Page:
Origin: English Period: Early Victorian Provenance: Unknown Date: c.1840 Width: 22.5 inches Height: 35.5 inches Depth: 22.5 inches (at extremities)
The wonderfully evocative early Victorian period open arm chair, the oak stained to imitate mahogany now beautifully worn, with shepherd’s crook arms over the original rose and ivory floral upholstered seat, to fluted baluster turned front legs with the original brass and ceramic castors stamped 'Cope & Collinson Patent', having a shaped back with carved detailing to the rail, and rear sabre legs surviving in entirely untouched condition.
This handsome chair shows a lived in and consistent amount of wear to its surface both to the wood and its staining and the beautifully faded original upholstery, with an all-over patination and as such proves beautifully decorative and very much of the country house. The whole has no breakages or restoration and it is in entirely un-meddled with and untouched condition. The edgings to the upholstery are a little tired and there are some small losses and tears to the corners. It is rare to find a chair that has not had its upholstery changed, its castors changed or lost and its carcass altered so this proves a pleasing find.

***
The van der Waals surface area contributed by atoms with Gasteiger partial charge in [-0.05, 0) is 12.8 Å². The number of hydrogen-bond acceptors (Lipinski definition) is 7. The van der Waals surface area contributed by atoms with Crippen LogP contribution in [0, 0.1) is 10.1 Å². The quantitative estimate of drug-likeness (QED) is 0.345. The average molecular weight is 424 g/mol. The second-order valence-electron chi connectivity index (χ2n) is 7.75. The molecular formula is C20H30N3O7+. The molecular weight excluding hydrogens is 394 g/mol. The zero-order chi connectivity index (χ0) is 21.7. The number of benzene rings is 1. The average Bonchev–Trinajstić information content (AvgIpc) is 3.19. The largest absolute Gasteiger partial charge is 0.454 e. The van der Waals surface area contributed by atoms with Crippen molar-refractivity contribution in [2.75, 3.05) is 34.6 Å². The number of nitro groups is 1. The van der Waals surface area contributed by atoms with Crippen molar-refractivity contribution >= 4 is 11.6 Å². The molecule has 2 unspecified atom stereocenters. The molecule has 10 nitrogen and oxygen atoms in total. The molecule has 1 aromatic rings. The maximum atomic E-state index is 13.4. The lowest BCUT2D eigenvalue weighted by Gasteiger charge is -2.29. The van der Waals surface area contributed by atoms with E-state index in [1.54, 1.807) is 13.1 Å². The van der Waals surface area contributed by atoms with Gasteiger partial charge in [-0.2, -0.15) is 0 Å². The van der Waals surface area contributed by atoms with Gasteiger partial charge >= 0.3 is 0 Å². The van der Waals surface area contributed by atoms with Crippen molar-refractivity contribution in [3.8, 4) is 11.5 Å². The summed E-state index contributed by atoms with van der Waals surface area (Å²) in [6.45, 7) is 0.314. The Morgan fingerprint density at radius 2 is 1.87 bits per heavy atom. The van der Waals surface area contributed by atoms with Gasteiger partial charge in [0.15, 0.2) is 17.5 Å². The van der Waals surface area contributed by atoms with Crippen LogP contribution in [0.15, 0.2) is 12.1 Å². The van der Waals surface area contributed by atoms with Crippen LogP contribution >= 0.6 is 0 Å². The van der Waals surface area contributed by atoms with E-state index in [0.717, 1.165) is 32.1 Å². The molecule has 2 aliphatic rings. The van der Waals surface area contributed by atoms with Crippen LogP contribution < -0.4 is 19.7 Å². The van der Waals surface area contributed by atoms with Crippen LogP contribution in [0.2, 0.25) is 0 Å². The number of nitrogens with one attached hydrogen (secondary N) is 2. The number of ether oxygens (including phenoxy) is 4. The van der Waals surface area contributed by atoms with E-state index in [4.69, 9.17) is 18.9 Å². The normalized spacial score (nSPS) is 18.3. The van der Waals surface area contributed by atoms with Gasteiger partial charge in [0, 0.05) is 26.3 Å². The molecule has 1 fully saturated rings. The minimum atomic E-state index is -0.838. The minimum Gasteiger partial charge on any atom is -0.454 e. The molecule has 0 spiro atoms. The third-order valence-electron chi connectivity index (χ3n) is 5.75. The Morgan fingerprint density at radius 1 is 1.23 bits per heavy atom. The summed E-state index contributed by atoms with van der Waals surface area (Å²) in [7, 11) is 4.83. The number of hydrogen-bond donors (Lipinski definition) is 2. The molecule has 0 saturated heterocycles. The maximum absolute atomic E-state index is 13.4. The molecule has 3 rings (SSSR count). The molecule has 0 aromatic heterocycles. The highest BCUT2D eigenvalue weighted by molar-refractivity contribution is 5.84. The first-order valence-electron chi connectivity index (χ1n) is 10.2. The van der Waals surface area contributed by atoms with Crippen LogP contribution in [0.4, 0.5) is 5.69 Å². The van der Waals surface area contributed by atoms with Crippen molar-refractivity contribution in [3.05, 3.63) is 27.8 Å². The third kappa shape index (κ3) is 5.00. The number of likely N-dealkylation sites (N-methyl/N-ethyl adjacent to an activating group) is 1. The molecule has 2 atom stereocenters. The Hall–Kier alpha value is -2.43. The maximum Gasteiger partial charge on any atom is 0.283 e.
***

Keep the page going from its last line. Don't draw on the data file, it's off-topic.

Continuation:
The castors are stamped 'Cope & Collinson Patent', many pieces by Gilllows are stamped with the same mark to their castors and the fluted legs to this chair are also Gillows-esque. These quality castors were only fitted to the best furniture of the time.
The clean Grecian lines of the Regency period were out of favour by 1835 replaced by more serious furniture, more imposing, rounded, with ample ornament, decoration, curving, and gloss. The masses wanted furniture that was showier with plenty of curves, as this example is showing in its curved back.
This chair has just stepped out of the 1840s and it hasn’t changed a bit. Wonderful.